In the thirteen plus years street artist and muralist, D Young V, has lived in San Francisco, his striking images of war, weaponry, and revolution has very much become a part of the city’s urban environment.
D Young V’s interest in dramatic social change inspires the universe his characters inhabit: a dystopia filled with the need to battle for survival. Life isn’t easy in the post-apocalyptic world he imagines. His images of conflict starkly oppose the reality he attributes to American society, a western world overwhelmed by a sense of entitlement among the young and a unfamiliarity with true struggle. D Young V feels that this ignorance of strife has “devalued” the important things of life.
Although he himself admits to never having been in a war or forced to fight for his life, something about the concept speaks to him. When asked what he hopes to achieve with his work, D Young V is unsure. Like many artists, he describes this innate need to create. He wants to be remembered through his work and, if his imagery has any intentional purpose, he suggests a desire to impart some kind of awareness among the masses. But at the heart of it is the impulse to release these dystopian fantasies from his mind.
Lately D Young V’s pieces have taken an abstract turn, with fonts and symbols overrunning his compositions. It’s hard to look at these images without attempting to decipher what could possibly be a foreign language or code. Using a largely muted palette offset by bold blue or red accents, these stylized letters actually have no translatable meaning. D Young V reveals that his linguistic shapes and their colors are intended to portray a mood –
“the feeling and tension of the world I am creating through my art,” he says.
“I’ve always had an affinity for text and fonts. It’s the different forms and styles of the letter and symbol that attract me. I’ll view variations of text from different time periods and cultures and admire them for their beauty or portrayal of emotion or circumstance. I am often ignorant of the literal translation of the text; but can attempt to understand it’s meaning and place through its font, shape and color. Cultures often change their use of fonts to best represent different social, political, cultural and technological changes. This is very obvious throughout the twentieth century and today,” D Young V explains.
Travel is an integral part of D Young V’s ever-evolving style. Within this past year alone, he has visited and tagged walls across Hong Kong, Mexico, Thailand and Istanbul, a few of these with fellow artist and friend Eddie Colla. Each destination offers fresh visual trends that D Young V incorporates into his work. ’03,’ currently on view at Mirus Gallery, is highly influenced by the visual culture of Istanbul. D Young V’s ’03′ marries his figurative roots with the abstract font he has been exploring. At the center of the 10 foot wall piece a pair of eyes peer out at the visitor, below them lies the body of what could be a fallen soldier or fighter of some-sort. The body lies in a pool of red with drops running down the composition. He/she is clad from head to toe in all black with a mystery symbol proudly worn around his/her arm. The eyes and body emerge from a background of burnt sienna font offset by white.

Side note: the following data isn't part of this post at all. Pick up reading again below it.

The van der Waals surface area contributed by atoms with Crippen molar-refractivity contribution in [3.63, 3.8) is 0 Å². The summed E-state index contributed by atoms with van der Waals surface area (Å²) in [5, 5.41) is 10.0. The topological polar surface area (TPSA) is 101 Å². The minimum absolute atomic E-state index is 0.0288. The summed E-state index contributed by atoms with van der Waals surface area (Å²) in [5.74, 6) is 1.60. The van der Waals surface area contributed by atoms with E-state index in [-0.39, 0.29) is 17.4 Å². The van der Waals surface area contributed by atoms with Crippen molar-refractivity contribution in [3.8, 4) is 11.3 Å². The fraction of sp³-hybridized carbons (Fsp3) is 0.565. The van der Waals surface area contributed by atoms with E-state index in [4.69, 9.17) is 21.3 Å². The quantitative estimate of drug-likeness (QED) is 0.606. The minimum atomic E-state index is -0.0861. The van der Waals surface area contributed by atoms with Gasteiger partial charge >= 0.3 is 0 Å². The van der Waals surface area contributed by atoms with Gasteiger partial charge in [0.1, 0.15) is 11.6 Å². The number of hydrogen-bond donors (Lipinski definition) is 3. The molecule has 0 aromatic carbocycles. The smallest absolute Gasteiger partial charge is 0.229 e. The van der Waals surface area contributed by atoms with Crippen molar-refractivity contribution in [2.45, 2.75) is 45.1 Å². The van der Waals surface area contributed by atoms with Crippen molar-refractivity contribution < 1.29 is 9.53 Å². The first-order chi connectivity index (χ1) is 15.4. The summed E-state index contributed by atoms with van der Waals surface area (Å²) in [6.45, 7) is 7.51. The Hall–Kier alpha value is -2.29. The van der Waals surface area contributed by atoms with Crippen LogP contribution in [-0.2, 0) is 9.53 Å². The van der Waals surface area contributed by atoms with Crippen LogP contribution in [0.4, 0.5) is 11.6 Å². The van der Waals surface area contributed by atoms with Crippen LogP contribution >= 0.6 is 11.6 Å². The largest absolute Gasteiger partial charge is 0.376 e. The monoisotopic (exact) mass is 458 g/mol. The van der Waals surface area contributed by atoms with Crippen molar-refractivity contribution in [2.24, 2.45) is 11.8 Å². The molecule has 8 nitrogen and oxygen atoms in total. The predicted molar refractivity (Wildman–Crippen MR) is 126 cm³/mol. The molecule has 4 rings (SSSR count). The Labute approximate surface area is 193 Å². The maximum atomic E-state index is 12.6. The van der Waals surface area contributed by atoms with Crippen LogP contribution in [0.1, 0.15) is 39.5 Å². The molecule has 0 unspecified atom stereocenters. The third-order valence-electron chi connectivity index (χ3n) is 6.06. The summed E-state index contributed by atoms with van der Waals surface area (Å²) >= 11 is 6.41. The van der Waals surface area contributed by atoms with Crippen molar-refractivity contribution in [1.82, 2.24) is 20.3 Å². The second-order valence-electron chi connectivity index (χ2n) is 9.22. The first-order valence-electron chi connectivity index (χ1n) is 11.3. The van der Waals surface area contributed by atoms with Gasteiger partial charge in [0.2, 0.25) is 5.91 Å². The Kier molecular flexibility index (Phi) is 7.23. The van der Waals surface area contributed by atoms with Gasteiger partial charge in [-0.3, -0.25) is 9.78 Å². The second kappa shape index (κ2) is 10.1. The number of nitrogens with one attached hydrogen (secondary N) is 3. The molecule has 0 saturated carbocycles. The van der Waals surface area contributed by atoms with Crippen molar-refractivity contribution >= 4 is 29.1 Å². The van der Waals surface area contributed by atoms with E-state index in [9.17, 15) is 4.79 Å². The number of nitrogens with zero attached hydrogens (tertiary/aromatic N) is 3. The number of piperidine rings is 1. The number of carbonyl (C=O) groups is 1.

“[. . .] This specific piece was created after I had taken a trip to Istanbul. I wanted to soak up everything I could in that city and combine it creatively with what I was already working on. The under layers of the piece are older street pieces I am no longer putting out there. It was my way of getting over the past and achieving something new. The use of specific reds, grays and blacks were common color tones I saw all over Istanbul. I prefer the muted palette to a loud one as a result of that trip. The geometric block like symbols are representative of much of the Muslim related design work I viewed throughout the cities mosques. I fell in love with it and wanted to find away to adopt it into my style. The eyes protruding from the text is reminiscent of the countless I eyes I saw through burkas. I feel that this was a new way to incorporate the use of a female propagandist figure in my work. I wanted a female (or at least their eyes) to directly engage the viewer. I often use a strong female figure in my work as a symbol of change. The bloodied body below the woman’s eyes is meant to represent the end of an old world to allow the rise of a new one,” D Young V writes.
D Young V has come a long way since making the decision to seriously focus on his art with wall pieces incorporated into a number of galleries and graffiti gracing streets and alleyways across the globe. When asked what advice he has for any emerging artists, he answers:
“I’d say challenge yourself, do stuff you’re afraid of. Even if it turns out like shit, you know just do it. Always do things you’re afraid of, otherwise you’ll just become stagnant and your work is just gonna be kinda repetitive, boring, and predictable. Don’t let other people’s opinions affect you too much. Whether they tell you you’re awesome or wether they tell you you’re horrible, just take it at like 50%. Praise can be a bad thing too.”
D Young V will be creating a collaborative wall piece with Eddie Colla for The Midway’s upcoming July exhibition, LIVEWIRE. Join us and LIVEWIRE artists on opening night, Friday July 15th from 6pm to 10pm to be among the first to see the mural which D Young V says will incorporate a new approach.
* * * *
To learn more about D Young V, please visit: http://www.dyoungv.com/
Follow him on Instagram: https://www.instagram.com/dyoungv/?hl=en
Bay Area Mural Locations:
Another Cafe: Pine @ Leavenworth
Jaspers (collab. w/ Aaron Lawrence): O’ffarrel @ Mason
Eleven O One: Polk @ Post
Mochica:18th @ Connecticut
Edinburgh Castle: Geary @ Larkin
111 Minna Gallery: Minna @ 2nd
All images provided by the artist.
Written By: Vanessa Wilson